my hurt speak mischievous things [just as Absalom did in the gate]...but
I, as a deaf man, heard not” (Ps. 38:12,13). Paul surely knew how
Corinth despised him, how little they knew and believed, and as
he himself said, the more he loved them, the less they loved him.
And yet in all honesty he could say: “As ye abound in everything,
in faith, and utterance, and knowledge, and in all diligence and
in your love to us” (2 Cor. 8:7). Yet the more abundantly he
loved them, the less they loved him- not the more abundantly. Yet
he saw them as loving him abundantly. One also gets the sense that
the Gibeonites’ deception was somehow guessed by the elders of Israel,
but against their better judgment they disregarded the telltale
signs (Josh. 9:7). Or Amasa, taking no heed to the sword in Joab’s
hand...against his better judgment, surely (2 Sam. 20:10). This
is a feature of human nature; and for me so far, the contradictions
evident in the Jesus : Judas relationship and the Samson : Delilah
relationship are only explicable for me by realizing this. The whole
thing is an eloquent essay in the Lord's humanity and the depth
of His 'in-loveness' with Judas the traitor. And this Lord is our
Lord, the same yesterday and today. Our self-knowledge will be deepened
by realizing that we too have this spiritual schizophrenia: it's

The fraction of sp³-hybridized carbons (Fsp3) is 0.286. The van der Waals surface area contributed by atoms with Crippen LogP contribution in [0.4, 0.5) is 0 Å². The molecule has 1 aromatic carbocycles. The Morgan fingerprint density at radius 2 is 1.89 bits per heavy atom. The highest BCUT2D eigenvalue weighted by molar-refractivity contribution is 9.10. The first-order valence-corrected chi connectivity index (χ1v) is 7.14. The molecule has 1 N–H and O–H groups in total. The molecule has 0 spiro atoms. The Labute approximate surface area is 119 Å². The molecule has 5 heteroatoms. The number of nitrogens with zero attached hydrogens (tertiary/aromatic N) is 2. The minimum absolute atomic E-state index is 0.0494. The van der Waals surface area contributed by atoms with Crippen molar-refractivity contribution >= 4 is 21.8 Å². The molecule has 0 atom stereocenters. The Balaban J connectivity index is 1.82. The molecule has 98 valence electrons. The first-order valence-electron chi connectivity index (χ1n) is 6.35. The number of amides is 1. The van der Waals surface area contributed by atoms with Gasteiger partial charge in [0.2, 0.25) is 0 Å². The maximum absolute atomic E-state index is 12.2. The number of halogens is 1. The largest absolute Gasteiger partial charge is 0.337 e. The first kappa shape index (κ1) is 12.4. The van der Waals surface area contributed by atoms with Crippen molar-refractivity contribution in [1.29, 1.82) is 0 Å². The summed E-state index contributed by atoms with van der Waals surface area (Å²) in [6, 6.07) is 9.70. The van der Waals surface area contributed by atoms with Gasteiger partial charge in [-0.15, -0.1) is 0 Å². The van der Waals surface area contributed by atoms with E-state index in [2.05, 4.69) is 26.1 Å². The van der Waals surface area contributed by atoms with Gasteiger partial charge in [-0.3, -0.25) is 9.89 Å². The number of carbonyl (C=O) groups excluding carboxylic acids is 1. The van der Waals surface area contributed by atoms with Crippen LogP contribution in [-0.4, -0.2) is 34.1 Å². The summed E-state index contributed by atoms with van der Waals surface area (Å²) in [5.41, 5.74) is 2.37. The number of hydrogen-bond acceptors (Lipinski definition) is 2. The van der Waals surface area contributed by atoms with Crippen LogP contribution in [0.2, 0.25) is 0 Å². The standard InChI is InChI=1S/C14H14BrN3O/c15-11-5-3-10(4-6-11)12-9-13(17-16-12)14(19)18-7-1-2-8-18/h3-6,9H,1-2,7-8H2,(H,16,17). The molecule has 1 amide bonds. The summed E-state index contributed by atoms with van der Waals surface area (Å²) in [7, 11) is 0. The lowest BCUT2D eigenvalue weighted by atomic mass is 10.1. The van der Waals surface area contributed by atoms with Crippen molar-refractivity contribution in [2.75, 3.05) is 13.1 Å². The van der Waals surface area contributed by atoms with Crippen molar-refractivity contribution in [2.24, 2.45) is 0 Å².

not that we are spiritual one day and unspiritual the next. We are
both flesh and spirit at the very same moment. Appreciation of this
will help us cope with the more evident failures of our brethren.
It doesn't necessarily mean that they must be written off as totally
unspiritual and insincere because of acts and attitudes of evident
unspirituality. The Spirit is still there, at the very same moment.
Think of how Samson slept with a whore until midnight, and then
in faith rose up and was granted the Spirit to perform a great act
of Christ-like, cross-like victory over the enemies of God's people.
Samson retained his faith, for we have shown that all his victories
over the Philistines were a result of God responding to his faith.
And yet he was weak at the same time. Yet he seems to have come
to assume that he had faith, and that God would never leave
or forsake him. Samson tells Delilah that if he is bound with grass,
he will be weak " like one man" (16:7 Avmg.). This is
surely an allusion to passages like Lev. 26:8 and Josh. 23:10- that
one man would chase many. Samson implies that he fights like he
is many men; he appropriated those blessings to himself. He came
to assume he had faith. Lifetime Christians have the same tendency,
with the joy and vigour of first faith now far back in time. Samson
had been bound before and had burst those bonds (15:13); he seems
to have assumed that one past deliverance was an automatic guarantee
of future ones. His great zeal for the Lord's work seems to have
lead him to chose the single life; and yet he evidently was in the